Virtual ICU created by faculty, ITaP partnership supports research and training
When a physician is treating a patient in an intensive care unit, nurses are more than partners. They’re also human safety checklists. Are the right medicines and equipment on hand? Has the patient consented to the procedure? Did the doctor wash his hands?
Purdue nursing students are testing a new way to learn — and become comfortable with — the duties they will be performing by practicing in a virtual intensive care unit (ICU), an immersive 3-D environment created at ITaP’s Envision Center for Data Perceptualization.
The virtual ICU not only looks like the real thing, it comes complete with an interactive virtual doctor, one who isn’t shy about letting his nurses know, among other things, that he’s in a hurry to get done.
The virtual ICU is part of a collaboration between nursing Professor Polly Royal, civil engineering Professor Phillip Dunston and building construction management Professor Gregory Lasker with funding from Purdue’s Regenstrief Center for Healthcare Engineering. One focus: applying technology to reduce the incidence of hospital acquired infections, which can be deadly to patients and costly to hospitals.
Royal is using the virtual ICU in a study examining whether interactive technology helps senior nursing students better learn and communicate a standard checklist of procedures proven to reduce the number of hospital infections, versus the traditional method of learning by paper assignments and lab sessions.
Besides the checklist, Royal says the virtual ICU also exposes nursing students to a concept called the “authority gradient.” The idea is that nurses, working with doctors as fellow health care professionals, should feel comfortable making suggestions and expressing concerns where necessary, even to a doctor in a hurry.
Meanwhile, Dunston, who directs Purdue’s Advanced Construction Systems Lab, is interested in how such virtual environments might be employed to identify desired design changes earlier in the building design and construction process when it is easier — and a less costly — to do something like moving a wall to improve workflow, for example.
Royal thinks a virtual ICU also could be used in accreditation renewal of intensive care unit nurses. A nurse might practice on the version that runs on desktop or laptop computers, which the students use before working in the Envision Center’s multiwall immersive environment. The nurse would then visit a facility similar to the center’s, set up at a hospital or nursing conference for instance, to validate competencies in high-risk procedures.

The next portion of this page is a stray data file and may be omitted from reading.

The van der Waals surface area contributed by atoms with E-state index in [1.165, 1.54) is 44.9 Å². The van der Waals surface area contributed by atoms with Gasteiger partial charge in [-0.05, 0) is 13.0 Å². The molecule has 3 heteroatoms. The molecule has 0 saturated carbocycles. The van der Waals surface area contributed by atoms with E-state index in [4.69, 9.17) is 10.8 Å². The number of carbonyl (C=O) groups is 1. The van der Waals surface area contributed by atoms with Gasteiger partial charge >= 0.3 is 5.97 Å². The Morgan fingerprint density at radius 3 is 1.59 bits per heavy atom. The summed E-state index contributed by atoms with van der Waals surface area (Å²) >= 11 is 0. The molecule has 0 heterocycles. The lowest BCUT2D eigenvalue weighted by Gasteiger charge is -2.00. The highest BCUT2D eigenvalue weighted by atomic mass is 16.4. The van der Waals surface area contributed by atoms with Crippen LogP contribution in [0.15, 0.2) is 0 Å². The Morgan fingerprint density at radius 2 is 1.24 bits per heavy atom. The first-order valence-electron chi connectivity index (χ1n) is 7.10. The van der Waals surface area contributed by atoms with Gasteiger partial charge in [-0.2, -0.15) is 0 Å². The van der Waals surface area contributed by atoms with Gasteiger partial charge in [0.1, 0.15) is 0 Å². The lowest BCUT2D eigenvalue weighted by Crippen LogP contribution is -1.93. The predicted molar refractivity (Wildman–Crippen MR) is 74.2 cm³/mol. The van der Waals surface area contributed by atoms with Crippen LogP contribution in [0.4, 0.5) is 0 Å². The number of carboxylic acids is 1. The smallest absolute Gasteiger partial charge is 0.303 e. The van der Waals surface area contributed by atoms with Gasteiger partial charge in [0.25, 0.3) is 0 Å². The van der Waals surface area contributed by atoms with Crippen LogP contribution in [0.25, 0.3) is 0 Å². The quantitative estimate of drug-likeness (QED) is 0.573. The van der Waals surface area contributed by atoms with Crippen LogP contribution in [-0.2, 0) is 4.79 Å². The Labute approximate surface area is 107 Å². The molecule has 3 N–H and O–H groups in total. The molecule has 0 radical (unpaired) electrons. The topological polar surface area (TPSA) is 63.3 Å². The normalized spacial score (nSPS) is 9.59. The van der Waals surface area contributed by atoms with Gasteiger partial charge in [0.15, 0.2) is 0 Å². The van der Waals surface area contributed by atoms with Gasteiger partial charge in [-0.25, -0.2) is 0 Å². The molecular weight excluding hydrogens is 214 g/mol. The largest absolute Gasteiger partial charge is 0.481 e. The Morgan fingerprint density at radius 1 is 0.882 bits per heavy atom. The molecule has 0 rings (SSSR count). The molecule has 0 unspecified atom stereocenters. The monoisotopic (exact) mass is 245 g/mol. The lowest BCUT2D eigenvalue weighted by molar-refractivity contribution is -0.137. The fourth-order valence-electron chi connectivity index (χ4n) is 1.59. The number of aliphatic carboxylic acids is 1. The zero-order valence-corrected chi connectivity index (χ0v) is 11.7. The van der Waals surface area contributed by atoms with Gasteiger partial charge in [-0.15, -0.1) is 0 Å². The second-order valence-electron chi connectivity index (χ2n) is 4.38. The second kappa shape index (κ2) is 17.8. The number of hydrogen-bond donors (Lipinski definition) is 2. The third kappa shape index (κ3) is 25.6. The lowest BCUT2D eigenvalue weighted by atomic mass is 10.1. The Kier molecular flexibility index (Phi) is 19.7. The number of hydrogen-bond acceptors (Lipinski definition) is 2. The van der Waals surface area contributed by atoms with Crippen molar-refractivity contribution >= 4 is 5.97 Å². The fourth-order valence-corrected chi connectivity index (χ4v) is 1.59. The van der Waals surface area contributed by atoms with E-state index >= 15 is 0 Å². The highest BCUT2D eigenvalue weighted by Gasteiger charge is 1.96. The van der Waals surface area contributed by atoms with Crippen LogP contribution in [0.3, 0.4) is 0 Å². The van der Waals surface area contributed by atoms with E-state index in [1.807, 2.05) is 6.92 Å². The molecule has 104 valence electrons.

At the Envision Center, ITaP’s data visualization and virtual reality facility, nursing students wearing 3-D glasses and surgical masks are surrounded by a life-sized ICU projected on three walls, including blinking medical monitors and a whiteboard containing notations about the treatment of the patient. The student stands on one side of a real hospital bed placed in the middle of the immersive environment with a real patient on it — in this case a mannequin.
The virtual doctor is projected on the other side of the bed. As he goes through a series of steps for inserting an intravenous central line for treatment the student nurses are supposed to respond with relevant portions of the safety checklist they’ve been learning.
David Braun, an ITaP research computing specialist who directs the Envision Center, says the project is part of a suite of virtual environments, which might eventually include an entire virtual hospital, that educators and researchers can use to better design, train people to work in and understand the operation of complex health care facilities. In addition to the virtual ICU, the center and Steven Abel, associate dean for clinical programs in the College of Pharmacy, have created a virtual pharmacy clean room in use by Purdue pharmacy students. There also is a virtual hospital room, created in collaboration with James McGlothlin, a health sciences professor and technical director of the Regenstrief Center for Healthcare Engineering, a virtual operating room and a virtual community pharmacy.
Eric Palmer and Scott Schroeder, Purdue computer graphics technology students working for the Envision Center, built the virtual ICU with software for creating and animating 3-D virtual environments, as well as virtual people in them. They used images and models of real-world intensive care units as a guide. ITaP staff members Braun and Steve Dunlop and Susan Fisher, coordinator for the Center for Nursing Education and Simulation, also were part of the effort.